Assessment of risk of bias in studies

If there are any RCTs identified, study quality will be assessed using the Cochrane Risk of Bias tool [25]. It is, however, anticipated that the research evidence will be non-comparative in nature; therefore, to assess the risk of bias, the checklist adapted by Wilson and colleagues [26] based upon the six-point checklist developed by CRD, York, for the assessment of observational studies will be used (http://www.york.ac.uk/crd/SysRev/!SSL!/WebHelp/SysRev3.htm) [27]. This covers the domains of selection, detection and attrition bias. Additional criteria will also be used to assess the adequacy of the sample size and methods of analyses, whether all assessed outcomes are reported, and the likely external validity of the study. All assessments will be at the overall study level, not at the level of the individual outcomes. Quality assessment will be undertaken by one reviewer and independently checked for accuracy by a second. Any disagreements will be resolved by recourse to the study paper(s), and a third reviewer will be consulted where necessary.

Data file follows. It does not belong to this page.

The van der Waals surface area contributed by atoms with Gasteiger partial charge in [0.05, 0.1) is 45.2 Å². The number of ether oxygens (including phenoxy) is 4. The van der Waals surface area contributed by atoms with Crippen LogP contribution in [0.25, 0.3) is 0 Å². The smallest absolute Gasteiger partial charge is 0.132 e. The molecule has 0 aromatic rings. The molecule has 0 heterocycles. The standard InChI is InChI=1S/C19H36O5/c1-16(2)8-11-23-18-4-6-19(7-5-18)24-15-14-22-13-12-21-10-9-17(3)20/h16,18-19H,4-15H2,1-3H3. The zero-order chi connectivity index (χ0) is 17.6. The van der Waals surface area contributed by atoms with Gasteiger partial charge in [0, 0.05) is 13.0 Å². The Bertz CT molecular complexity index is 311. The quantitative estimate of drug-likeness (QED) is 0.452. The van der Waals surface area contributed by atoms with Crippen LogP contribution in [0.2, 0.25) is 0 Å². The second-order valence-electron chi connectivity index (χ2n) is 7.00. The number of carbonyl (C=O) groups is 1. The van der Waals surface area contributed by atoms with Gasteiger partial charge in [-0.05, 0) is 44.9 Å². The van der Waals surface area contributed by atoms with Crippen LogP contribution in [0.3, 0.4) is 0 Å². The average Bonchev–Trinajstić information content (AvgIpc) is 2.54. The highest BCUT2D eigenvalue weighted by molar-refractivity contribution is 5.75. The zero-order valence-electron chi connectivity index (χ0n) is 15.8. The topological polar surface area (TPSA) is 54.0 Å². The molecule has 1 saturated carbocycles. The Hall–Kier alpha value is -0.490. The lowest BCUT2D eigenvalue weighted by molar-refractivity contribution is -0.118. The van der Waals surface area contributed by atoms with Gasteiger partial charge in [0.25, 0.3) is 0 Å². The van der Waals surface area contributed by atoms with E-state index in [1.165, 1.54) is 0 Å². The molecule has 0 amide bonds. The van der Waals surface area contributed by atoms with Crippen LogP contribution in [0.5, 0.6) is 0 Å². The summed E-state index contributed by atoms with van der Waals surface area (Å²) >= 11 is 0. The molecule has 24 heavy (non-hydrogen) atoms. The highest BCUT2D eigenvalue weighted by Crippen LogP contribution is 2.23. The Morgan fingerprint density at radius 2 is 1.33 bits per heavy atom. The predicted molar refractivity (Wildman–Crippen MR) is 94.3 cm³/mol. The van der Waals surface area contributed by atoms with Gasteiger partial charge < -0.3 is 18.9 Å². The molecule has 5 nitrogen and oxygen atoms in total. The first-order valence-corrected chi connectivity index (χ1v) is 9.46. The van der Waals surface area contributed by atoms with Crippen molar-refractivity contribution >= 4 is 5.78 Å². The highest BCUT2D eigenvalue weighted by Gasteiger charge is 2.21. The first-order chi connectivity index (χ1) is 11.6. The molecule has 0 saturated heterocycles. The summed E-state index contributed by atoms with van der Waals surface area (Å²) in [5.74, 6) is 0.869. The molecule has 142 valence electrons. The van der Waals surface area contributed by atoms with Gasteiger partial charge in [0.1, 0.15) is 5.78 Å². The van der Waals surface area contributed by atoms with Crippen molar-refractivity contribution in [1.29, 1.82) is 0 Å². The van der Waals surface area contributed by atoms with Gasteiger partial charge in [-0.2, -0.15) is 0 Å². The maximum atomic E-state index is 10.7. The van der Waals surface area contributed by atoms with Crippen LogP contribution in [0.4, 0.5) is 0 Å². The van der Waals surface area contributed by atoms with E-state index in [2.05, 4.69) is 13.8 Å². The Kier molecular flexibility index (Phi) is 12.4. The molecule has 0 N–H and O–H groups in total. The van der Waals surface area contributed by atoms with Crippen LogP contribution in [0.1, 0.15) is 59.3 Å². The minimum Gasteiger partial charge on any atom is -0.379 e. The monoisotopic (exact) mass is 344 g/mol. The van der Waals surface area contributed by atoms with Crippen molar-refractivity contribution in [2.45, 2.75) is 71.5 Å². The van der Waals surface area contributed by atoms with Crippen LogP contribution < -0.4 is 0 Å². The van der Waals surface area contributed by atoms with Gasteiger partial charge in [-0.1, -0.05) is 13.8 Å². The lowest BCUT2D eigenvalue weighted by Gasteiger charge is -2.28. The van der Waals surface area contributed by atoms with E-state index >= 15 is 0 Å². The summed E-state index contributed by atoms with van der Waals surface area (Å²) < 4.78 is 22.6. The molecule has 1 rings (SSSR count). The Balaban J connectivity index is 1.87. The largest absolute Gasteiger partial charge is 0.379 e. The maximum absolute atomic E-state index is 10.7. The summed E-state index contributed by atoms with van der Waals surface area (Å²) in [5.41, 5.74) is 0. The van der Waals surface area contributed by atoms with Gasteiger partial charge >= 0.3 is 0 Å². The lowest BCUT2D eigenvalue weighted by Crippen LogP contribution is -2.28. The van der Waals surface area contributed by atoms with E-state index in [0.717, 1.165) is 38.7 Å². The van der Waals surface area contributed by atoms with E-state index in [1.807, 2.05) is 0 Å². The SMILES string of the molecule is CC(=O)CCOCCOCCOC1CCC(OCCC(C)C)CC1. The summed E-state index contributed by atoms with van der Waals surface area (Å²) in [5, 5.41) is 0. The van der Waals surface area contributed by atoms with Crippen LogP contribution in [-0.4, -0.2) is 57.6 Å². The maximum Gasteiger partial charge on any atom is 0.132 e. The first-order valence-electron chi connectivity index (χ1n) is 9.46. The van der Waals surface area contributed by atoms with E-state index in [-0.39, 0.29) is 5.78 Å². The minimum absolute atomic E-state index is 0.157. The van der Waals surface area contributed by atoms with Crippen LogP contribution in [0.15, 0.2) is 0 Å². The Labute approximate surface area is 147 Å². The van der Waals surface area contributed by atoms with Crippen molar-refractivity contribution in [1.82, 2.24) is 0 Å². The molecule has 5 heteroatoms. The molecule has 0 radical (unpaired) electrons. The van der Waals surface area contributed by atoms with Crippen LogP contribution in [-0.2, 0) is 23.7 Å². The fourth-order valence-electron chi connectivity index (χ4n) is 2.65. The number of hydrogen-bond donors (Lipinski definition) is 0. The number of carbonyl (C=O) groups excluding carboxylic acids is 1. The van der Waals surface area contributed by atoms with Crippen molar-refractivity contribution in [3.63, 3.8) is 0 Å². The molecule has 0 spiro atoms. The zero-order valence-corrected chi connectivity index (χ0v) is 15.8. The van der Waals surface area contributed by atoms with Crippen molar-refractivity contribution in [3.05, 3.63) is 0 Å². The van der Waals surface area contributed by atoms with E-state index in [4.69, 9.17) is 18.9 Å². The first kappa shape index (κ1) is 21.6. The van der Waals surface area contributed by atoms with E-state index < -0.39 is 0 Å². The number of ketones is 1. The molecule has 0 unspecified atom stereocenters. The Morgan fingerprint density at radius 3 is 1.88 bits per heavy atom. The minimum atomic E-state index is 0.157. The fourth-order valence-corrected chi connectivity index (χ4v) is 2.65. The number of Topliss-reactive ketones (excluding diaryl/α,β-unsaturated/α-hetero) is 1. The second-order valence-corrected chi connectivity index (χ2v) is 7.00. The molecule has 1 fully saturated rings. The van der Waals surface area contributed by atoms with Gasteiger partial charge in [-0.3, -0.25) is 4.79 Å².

Data synthesis and analysis

A narrative synthesis of study results will be presented (including text, figures and tables), to provide adequate interpretation of study findings. The initial narrative syntheses from the review team will be developed, discussed, refined and tested iteratively with clinical members of the team until a final consensus or conclusion is reached. Where appropriate, the summary figure for outcomes will be expressed as a weighted mean (weighted by the initial sample size). Studies will be grouped by tumour type, by treatment line (induction, consolidation, salvage) and then by the intervention (where this differs significantly between studies). Differences between the studies will be highlighted and discussed in relation to the patient population, intervention and study quality. Where appropriate (and no comparative studies are identified), outcomes for studies will be compared against a range of estimates from the literature for similar populations and treatment regimens that include the use of the most relevant and up-to-date advanced conventional photon therapy as part of the multimodal treatment regimen to provide a context for the interpretation of results.